Ageing skin has a tendency to lose volume through the face, particularly beneath the eyes and in the cheeks, which can make the whole face look gaunt and hollow. There are many aesthetic solutions to restore some of this volume, and one of the options that most appeals to prospective patients is taking fat from elsewhere on the body, and inserting it into the face to create a more youthful appearance.
The most problematic aspect of fat transfer surgery has always been ensuring that the fat cells survive. Just injecting the cells with a needle leads to a very low fat cell survival rate. But via careful harvesting of the fat cells, cleaning them before transplanting and using an advanced method of injecting, significant fat cell survival rates can be achieved – as high as 50%.
Fat transfer to the face is effective in replacing lost fat, and very good at filling out deep facial folds and wrinkles. Additionally, it can be useful for reshaping areas of the face in order to improve or restore facial balance. The more mobile areas of the face, like the upper lip and the lips themselves, respond poorly to fat transfer, because immediately postoperatively, fat cells have to attach themselves to the surrounding tissues in order to establish a healthy bloody supply. In mobile areas like around the mouth, fat cell survival can be as low as 20%. This is the exception to the rule, though, and in most areas of the face it is possible to achieve a 50% take – meaning that half the fat injected into the treatment area will survive permanently.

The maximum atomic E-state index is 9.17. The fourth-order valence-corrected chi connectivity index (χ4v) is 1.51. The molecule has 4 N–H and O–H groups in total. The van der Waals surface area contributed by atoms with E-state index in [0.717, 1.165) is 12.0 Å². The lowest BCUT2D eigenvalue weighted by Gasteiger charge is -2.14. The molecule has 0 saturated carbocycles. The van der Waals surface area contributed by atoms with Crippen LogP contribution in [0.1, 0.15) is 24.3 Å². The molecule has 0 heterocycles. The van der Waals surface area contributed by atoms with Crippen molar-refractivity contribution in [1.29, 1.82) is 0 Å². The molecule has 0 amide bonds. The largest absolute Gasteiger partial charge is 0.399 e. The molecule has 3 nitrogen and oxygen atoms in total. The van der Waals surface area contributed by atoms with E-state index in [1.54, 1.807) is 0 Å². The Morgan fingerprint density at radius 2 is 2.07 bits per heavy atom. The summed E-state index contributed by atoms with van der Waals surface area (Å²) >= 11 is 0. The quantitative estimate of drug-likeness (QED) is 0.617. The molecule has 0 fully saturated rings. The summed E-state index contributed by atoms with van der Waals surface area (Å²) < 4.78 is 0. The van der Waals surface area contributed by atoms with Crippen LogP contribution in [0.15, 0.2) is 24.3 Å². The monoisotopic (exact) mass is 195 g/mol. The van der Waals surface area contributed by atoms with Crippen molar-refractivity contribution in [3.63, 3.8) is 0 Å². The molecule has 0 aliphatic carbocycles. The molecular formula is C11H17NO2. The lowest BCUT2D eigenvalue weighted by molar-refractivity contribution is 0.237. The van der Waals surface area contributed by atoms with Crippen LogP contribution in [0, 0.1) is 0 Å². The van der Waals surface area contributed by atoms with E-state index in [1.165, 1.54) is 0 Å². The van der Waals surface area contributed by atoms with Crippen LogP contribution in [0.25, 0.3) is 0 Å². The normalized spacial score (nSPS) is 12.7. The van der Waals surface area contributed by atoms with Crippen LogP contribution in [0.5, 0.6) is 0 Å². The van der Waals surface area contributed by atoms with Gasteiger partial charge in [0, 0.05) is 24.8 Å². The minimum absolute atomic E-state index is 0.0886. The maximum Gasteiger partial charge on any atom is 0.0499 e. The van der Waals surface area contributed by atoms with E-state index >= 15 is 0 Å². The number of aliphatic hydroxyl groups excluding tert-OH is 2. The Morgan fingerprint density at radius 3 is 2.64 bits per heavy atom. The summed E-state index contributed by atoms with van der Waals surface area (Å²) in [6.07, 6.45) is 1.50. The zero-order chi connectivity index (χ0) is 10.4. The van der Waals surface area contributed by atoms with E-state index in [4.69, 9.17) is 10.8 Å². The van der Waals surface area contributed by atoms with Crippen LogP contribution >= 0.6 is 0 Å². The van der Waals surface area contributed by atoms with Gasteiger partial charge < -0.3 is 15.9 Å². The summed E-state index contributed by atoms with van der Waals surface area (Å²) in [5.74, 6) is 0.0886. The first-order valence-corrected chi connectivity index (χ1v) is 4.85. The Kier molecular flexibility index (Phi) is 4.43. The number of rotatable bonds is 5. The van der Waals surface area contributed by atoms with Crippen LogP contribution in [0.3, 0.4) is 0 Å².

The fat cells that will be used for grafting are removed by a traditional liposuction technique. Most commonly, these are taken from either the lower abdominal wall via a small incision in the umbilicus, or from the inner thigh area. The amount of fat taken for the transfer will vary from patient to patient, and will typically have very little impact on the area it is taken from. From time to time, there might be a slight lumpiness in the skin after the fat has been taken.
Following this, the fat is processed and cleaned before it is ready to be transplanted into the face. It is administered into the face with specialist needles that are blunter than normal surgical needles, inserted through several small punctures in the face.
Multiple, layered channels are made into the site of treatment so that fat cells can be deposited under the skin strategically to achieve the desired effect. Due to the fact that only half the grafted fat is likely to survive, an excess will be placed into the skin during the procedure, in anticipation of absorption. In the first 6-8 weeks after surgery, the majority of the fat will settle, and by the 2-3 month mark there will be further change still.
Fat transfer can either be provided as a surgical procedure in its own right, or it can be used for facial reconstruction. In facial rejuvenation and anti-ageing, it is often used in conjunction with other treatments like facelifting in order to enhance the final results.
Often two treatments are advised to get the best results.
There is a risk of developing complications or side-effects postoperatively. This is a rarity, but it is something you should be aware of before pursuing treatment. Potential side-effects to fat transfer surgery include: